It will easily be seen that such a system would work well whilst the land possessed little value and capital was scarce. Two of these unfortunately form a serious stumbling-block to progress, and seem likely to outlast the picturesque costumes, the old-world traditions, even the ancient speech of the French Bretagne. Beggary and intemperance, from time immemorial, have degraded a population characterized by many sterling qualities. According to this Draconian code, for the first offence the punishment was a term of bread and water diet in prison; for the second, flogging; in case of incorrigibility, loss of ears and banishment.

Orphanages, industrial schools, benefit societies, and other philanthropic measures are combating the first evil.

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The second, it is to be hoped, will disappear with the gradual spread of education and material well-being. Great is the change that awaits the traveller in sunny, light-hearted, dance-loving Anjou. The Breton peasant, taciturn, reserved, yet hospitable, will set before his guest the best his larder affords—cyder, rye-bread baked weeks before, hard cheese, curds and whey; in Anjou the housewife brings out a white loaf, fresh butter and jam, wine, even liqueur.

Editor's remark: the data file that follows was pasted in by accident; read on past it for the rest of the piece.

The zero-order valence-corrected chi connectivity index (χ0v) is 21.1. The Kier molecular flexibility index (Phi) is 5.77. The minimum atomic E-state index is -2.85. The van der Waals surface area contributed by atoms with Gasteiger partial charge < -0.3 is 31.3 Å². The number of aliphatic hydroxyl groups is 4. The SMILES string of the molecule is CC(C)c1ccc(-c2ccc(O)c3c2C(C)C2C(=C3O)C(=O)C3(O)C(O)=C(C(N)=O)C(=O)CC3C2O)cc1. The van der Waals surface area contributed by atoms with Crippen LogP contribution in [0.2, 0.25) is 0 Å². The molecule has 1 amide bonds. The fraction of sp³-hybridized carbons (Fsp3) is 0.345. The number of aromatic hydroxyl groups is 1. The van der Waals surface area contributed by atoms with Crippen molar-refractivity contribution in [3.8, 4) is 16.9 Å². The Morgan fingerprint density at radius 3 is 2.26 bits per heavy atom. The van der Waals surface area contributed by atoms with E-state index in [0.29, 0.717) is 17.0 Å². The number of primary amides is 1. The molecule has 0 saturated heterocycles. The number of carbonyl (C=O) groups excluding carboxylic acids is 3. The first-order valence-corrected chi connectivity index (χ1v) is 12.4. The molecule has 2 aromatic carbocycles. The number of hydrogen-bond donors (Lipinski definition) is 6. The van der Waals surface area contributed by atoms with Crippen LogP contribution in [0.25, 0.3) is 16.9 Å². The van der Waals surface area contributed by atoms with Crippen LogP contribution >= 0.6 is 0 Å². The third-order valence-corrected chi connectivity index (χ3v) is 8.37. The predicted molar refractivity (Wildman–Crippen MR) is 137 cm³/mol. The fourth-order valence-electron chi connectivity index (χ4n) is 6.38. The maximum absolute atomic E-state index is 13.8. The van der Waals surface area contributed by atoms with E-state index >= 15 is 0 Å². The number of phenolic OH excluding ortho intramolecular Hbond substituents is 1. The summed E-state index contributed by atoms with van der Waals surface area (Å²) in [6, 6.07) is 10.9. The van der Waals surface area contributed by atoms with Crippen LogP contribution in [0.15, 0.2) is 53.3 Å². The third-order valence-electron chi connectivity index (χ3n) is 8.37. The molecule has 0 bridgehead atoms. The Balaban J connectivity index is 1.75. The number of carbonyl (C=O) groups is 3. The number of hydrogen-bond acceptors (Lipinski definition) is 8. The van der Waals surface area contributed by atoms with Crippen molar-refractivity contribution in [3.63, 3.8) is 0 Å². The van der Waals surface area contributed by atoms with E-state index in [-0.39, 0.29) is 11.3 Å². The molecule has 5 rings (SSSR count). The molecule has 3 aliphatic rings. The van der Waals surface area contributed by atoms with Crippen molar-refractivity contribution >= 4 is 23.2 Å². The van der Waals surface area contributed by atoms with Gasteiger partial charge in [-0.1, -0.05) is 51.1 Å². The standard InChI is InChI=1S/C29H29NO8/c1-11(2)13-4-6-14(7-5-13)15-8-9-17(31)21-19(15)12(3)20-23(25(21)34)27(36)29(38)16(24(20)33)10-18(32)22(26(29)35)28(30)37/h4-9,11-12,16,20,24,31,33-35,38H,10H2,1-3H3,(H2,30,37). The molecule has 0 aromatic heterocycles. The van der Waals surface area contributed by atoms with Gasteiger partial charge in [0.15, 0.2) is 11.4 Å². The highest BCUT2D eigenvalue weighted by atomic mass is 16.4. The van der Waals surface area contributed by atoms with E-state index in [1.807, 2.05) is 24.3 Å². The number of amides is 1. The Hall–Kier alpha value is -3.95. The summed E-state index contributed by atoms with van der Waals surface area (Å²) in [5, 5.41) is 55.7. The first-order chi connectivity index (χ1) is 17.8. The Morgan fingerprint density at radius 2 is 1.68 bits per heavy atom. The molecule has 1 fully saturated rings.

A lady tourist unaccompanied may safely entrust herself to a Breton driver. Throughout the long day's journey across solitary regions he will never once open his lips unless interrogated. But the English visitor in an Angevin country-house is soon regarded as a friend by all the neighbours.

Many and many a time, the labours in the field over, the merry supper taken out of doors ended, have I been invited to join the peasant folk in the joyous round. Accompanied only by the sound of their own voices, and needing no other stimulus, for ball-room a stretch of sward, for illumination the stars, young and old forget the long day's toil and the cares of life in these innocent Bacchanalia.